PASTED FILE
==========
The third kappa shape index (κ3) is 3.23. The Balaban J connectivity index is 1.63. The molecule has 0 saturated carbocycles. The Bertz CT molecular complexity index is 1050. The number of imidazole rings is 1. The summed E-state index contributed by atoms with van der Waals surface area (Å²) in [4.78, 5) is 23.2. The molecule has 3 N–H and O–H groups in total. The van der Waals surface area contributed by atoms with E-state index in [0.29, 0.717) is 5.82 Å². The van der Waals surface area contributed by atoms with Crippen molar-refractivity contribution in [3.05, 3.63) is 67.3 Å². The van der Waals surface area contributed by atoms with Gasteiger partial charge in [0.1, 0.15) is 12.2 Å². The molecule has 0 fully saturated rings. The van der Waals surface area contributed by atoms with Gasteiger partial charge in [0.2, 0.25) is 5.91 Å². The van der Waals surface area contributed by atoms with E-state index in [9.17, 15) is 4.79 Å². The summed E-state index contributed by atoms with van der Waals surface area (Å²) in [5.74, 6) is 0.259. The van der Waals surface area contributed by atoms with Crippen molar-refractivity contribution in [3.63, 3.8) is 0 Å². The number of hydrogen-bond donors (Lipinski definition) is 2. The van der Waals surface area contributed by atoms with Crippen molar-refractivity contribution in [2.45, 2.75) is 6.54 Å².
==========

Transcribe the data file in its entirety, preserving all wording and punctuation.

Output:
The third kappa shape index (κ3) is 3.23. The Balaban J connectivity index is 1.63. The molecule has 0 saturated carbocycles. The Bertz CT molecular complexity index is 1050. The number of imidazole rings is 1. The summed E-state index contributed by atoms with van der Waals surface area (Å²) in [4.78, 5) is 23.2. The molecule has 3 N–H and O–H groups in total. The van der Waals surface area contributed by atoms with E-state index in [0.29, 0.717) is 5.82 Å². The van der Waals surface area contributed by atoms with Crippen molar-refractivity contribution in [3.05, 3.63) is 67.3 Å². The van der Waals surface area contributed by atoms with Gasteiger partial charge in [0.1, 0.15) is 12.2 Å². The molecule has 0 fully saturated rings. The van der Waals surface area contributed by atoms with Gasteiger partial charge in [0.2, 0.25) is 5.91 Å². The van der Waals surface area contributed by atoms with E-state index in [9.17, 15) is 4.79 Å². The summed E-state index contributed by atoms with van der Waals surface area (Å²) in [5.74, 6) is 0.259. The van der Waals surface area contributed by atoms with Crippen molar-refractivity contribution in [3.63, 3.8) is 0 Å². The number of hydrogen-bond donors (Lipinski definition) is 2. The van der Waals surface area contributed by atoms with Crippen molar-refractivity contribution in [2.45, 2.75) is 6.54 Å².